Thursday, July 28, 2011

Ontario: Ducks on Ice

We begin 2011 with a celebration of the commonplace. Eileen and I took a cold day in January to drive down to J.C. Saddington Park, on the shores of Lake Ontario near our home in Mississauga, so that I could try out my latest iPhone app. This was Geotagger, which allows you, with a bit of prestidigitation, to map the locations of your photographs.

It actually worked (unfortunately, Blogger does not seem to have the ability to display geotagging results for each photo,so you'll have to take my word on that), and in the meantime we passed a pleasant, if chilly, hour or so photographing ducks. 

The Lake Ontario waterfront in and near Toronto us a great place to find diving ducks in winter, but, numerous as they are, they don't always come in close to shore.

For close-range photography of ducks standing about on the frozen shore ice, we had to make do with Mallards (Anas platyrhynchos), the most commonplace if the puddleducks.

Mallards, as everyday as they are, are still beautiful things, and the males are among the most colourful of all ducks.

The white breast on this male is a sign that this bird is probably a genetic mixture between wild Mallards and their barnyard descendants.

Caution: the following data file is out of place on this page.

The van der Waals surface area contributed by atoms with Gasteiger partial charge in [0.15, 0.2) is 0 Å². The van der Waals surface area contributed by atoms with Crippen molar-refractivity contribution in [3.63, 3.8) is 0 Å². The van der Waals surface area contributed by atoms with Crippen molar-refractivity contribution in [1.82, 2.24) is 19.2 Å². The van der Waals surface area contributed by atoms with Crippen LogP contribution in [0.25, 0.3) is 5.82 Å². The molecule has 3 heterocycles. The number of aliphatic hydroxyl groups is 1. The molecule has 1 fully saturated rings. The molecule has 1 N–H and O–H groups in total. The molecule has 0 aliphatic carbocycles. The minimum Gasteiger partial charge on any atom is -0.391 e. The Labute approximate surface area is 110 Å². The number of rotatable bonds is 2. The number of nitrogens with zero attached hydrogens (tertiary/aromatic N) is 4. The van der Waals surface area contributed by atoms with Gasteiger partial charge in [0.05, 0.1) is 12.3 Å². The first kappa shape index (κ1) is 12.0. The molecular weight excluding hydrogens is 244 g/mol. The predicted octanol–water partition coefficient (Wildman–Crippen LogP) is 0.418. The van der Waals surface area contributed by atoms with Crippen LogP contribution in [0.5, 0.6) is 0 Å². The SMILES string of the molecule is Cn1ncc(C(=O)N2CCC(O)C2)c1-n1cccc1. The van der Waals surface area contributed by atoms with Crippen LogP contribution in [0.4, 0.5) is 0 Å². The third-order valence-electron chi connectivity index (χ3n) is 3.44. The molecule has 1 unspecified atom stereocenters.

This is, more or less, an American Black Duck (Anas rubripes).  I say "more or less" because the Black Duck hybridizes with Mallards, and in our corner of Ontario finding a purebred Black Duck can be tricky (if not impossible).  The white tail feathers of this bird are probably an expression of Mallard, rather than Black Duck, genes.

From puddleducks to swans: There were two species of swan at the park, both there as the result of human activity - but for very different reasons. The bird at the top is a Mute Swan (Cygnus olor), the common ornamental species of Europe, introduced to North America in the 19th century.  The other bird is a Trumpeter Swan (Cygnus buccinator), a North American species once reduced by overhunting to the brink of extinction.  The birds along the Lake Ontario waterfront are the progeny of a successful reintroduction programme.

This difference means that Mute Swans, lovely as they are, come into the undesirable alien category - though some argue that they may once have been native themselves, on the basis of subfossil bones and a 1595 engraving that suggests that at least some birds were here before Europeans arrived.  Whether any of the Mute Swans currently in North America are descendants of native birds (as opposed to European birds brought in in the late 1800s) is anyone's guess.

Trumpeter Swans are another matter.  When I was a boy this was a species spoken of in the same breath as the Whooping Crane and the California Condor.  In 1935 (some years before I was a boy, I hasten to add) only 69 birds were known to exist.  Well, conservation sometimes works (as does discovery; some 2000 breeding birds turned up in Alaska in the 1960s): a survey in 2005 counted 34,803 trumpeters across North America, an increase of over 11,000 since even the previous census in 2000.

Trumpeters in the Greater Toronto area often carry yellow wing tags, used for Ontario-bred birds as part of a system of marking and tracking swans in both the US (where collars are used instead of tags) and Canada.